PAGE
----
Erectile Dysfunction – An Under-Recognised Presentation of Acromegaly
M Lepore, S Zaman, B Patel, R Kaushal
We present a 40 year old male who was referred by his GP with erectile dysfunction (ED). He and his wife had been trying to conceive for 5 years. He had a past medical history of obstructive sleep apnoea and was under the respiratory and ENT teams. He did not tolerate home CPAP and had a tonsillectomy in 2013. There was no history of diabetes or hypertension. During the initial consultation, he reported that his features had changed significantly over the past 10 years, specifically mentioning increasing shoe size. He denied headaches and sweating.
On examination he weighed 94kg and was normotensive. He had prominent nasolabial folds, macroglossia, prognathism and doughy hands. Cardiac auscultation was unremarkable. Visual fields were full to confrontation. There was no thyroid nodularity.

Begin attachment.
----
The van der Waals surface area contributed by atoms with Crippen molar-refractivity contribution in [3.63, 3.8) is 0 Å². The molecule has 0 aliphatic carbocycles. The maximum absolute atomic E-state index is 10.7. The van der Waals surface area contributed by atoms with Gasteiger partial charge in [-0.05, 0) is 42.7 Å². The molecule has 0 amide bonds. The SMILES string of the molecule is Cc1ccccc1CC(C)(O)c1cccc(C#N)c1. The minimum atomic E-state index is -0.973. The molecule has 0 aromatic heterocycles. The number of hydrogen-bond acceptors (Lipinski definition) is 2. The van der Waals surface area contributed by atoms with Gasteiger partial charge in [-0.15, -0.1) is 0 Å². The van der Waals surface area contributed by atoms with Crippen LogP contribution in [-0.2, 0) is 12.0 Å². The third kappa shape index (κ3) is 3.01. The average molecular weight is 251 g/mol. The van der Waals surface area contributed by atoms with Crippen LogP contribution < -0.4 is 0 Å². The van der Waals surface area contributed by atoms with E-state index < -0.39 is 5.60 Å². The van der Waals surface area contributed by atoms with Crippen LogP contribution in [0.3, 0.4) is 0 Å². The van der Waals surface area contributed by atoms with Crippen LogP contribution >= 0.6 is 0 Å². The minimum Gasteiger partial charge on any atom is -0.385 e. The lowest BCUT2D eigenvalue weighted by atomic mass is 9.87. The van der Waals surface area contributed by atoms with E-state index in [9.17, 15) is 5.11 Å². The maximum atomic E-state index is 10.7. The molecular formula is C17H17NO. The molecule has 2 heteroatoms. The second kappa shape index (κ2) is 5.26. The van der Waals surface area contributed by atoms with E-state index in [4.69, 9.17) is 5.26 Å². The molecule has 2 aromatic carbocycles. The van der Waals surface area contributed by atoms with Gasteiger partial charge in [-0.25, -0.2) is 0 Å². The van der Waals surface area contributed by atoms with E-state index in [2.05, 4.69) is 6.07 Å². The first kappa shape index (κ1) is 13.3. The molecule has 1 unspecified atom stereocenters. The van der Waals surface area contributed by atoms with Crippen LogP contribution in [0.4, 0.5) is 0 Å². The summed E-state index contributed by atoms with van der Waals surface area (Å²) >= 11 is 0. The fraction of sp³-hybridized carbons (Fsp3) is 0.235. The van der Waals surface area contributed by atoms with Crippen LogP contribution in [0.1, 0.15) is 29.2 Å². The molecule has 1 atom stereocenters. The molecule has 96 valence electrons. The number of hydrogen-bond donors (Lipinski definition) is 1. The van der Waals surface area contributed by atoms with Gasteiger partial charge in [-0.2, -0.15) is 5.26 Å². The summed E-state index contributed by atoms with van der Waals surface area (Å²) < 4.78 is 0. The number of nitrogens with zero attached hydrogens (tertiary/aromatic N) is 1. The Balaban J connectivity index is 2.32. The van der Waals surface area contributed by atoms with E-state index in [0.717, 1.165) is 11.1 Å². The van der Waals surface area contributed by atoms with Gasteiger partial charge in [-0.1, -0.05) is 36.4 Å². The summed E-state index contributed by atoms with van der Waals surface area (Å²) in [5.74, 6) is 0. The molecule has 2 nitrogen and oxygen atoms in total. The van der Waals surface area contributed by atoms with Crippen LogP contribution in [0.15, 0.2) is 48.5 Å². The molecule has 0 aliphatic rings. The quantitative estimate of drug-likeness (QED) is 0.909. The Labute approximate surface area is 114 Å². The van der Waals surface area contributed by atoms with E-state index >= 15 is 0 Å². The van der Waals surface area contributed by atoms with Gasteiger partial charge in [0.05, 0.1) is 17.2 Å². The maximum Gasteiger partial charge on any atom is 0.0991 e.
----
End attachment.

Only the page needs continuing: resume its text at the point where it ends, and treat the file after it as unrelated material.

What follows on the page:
His investigations revealed IGF-1 133.9 (13-50 nmol/L), FSH 6.6 (1.3-19.3 IU/L) and LH 6.0 L (1.2 – 8.6 IU/L). Testosterone 4.1 (6.1 – 27.1 nmol/L). Prolactin 152 (56-278 mIU/L). Free T4 9.2 (8.4 – 19.1 pmol/L). Cortisol 390 (185 – 624 nmol/L).
MRI showed a 1.5 cm mass in the left side of the pituitary consistent with a macroadenoma. The mass extended inferiorly into the adjacent sphenoid sinus with no compression of the optic chiasm.
He was then referred to a tertiary centre for surgery.
It is not widely appreciated that ED is a recognised feature of acromegaly; up to 42% of patients with acromegaly report ED.1 It is extremely important that patients presenting with ED are thoroughly assessed to exclude organic and potentially reversible causes of their symptoms.